Figure below outlines some of the trade-offs network modeling can address when integrating manufacturing and distribution within a comprehensive network design. Manufacturing costs frequently decrease as manufacturing is concentrated in fewer facilities – a result of economies of scale and more revenue generated per dollar spent on manufacturing infrastructure and overhead. However, more modern, flexible-manufacturing technology may diminish or even eliminate the benefits of this traditional axiom in certain industries.
Relationship between cost performance, factory focus
and number of plant locations



5. ALLIANCES
Alliances are important in effective supply chain management. The main issues concerning alliances are the following:
 Extendedness
 Operational Information Exchange
 Operating Controls
 Sharing of Benefits and Burdens
 Planning
 Compatible Corporate Cultures (Trust)



Extendedness
The investment necessary in time, personnel, equipment to establish an interface among channel members cannot be returned over a short period in most cases.
Thus, members usually enter into contracts or have an understanding of a long-term relationship if they are involved in a partnership relationship.
Operational Information Exchange
Information systems must be connected, which means having compatible equipment and software.
Operating Controls
Channel members want to monitor other members’ information systems to be aware of product flows and any potential supply problems.
Sharing of Benefits and Burdens
There is an expectation that channel members will share both benefits and burdens. If only the channel captain, or the strongest one in the channel, reaps the rewards, the other members will be constantly looking for alternative relationships. Certainly, the relationships should be reviewed periodically against other alternatives, but without sharing of benefits and burdens, the ties will be particularly tenuous and uncomfortable.
Planning
Considerable planning is needed to integrate the mem-bers of the supply chain, or two partners.
Compatible Corporate Cultures (Trust)
Finally, there is chemistry between partners and/or among supply chain members. Corporate cultures should be compatible among the parties involved for the partnership to work.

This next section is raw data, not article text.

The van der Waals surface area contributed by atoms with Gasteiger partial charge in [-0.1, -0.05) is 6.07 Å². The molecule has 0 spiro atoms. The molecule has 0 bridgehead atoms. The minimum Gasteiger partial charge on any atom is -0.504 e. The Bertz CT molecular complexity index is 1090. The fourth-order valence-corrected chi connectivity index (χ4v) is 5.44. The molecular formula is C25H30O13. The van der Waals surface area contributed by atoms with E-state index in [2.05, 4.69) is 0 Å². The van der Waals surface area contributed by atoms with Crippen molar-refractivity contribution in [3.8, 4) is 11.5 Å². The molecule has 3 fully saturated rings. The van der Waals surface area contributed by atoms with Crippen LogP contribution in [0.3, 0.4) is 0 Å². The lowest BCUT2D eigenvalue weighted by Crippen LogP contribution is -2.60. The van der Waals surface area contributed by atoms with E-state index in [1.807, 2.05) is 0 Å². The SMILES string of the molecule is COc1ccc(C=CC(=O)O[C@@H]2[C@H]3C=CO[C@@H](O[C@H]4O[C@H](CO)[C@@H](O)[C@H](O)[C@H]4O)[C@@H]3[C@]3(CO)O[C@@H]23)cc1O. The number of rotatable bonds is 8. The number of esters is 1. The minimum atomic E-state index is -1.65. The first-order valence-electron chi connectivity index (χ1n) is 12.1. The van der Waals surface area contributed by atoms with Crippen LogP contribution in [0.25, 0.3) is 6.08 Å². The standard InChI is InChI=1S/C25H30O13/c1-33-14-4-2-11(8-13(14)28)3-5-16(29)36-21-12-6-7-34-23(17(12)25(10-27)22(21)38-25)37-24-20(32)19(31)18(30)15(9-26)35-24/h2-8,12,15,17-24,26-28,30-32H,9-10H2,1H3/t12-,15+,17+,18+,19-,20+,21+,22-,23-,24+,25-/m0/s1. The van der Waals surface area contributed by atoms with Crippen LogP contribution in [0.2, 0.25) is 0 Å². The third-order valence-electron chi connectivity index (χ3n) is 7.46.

6. SUPPLY CHAIN COORDINATION
The bullwhip effect
Fluctuations in orders increase as we move up the supply chain from retailers to manufacturers. This increases costs and re-duces profitability.
Obstacles to coordination
Incentive obstacles
Information processing obstacles
Operational obstacles
Pricing obstacles
Behavioural obstacles
Actions to improve coordination
Aligning goals and incentives
Improving information accuracy
Improving operational performance
Designing pricing strategies to stabilize orders
Building partnerships and trust



7. SUPPLY CHAIN PERFORMANCE
Performance improvement stages
1st stage Improve in-house performance
2nd stage Consider relationships with supply chain partners
3rd stage Optimize the operations of the extended enterprise
(optimal facilities setting, optimal stock levels, delayed differentiation, mass customization, accurate response)
Cost reduction is not always appropriate if it hurts responsive-ness.



Performance measures and variables
Measures and variables used depend on the desirable characteristics of the supply chain (mix between effectiveness and responsiveness).
Traditional measures
Inventory measures Inventory turns, inventory costs, inventory levels
Time Product development time, time to market, time to break even, lead times
Quality Partners’ contribution to continuous improvement, percentage of defects
Traditional measures focus mainly on cost con-siderations
Less traditional measures
Customer focus
Customer satisfaction
Information practices
Information about workflow practices and inte-grated production planning
Partner selection criteria (non-cost)

Performance measures
Depending on the type of the supply chain (effectiveness vs. responsiveness)
Traditional measures Lead times, inventory levels, service levels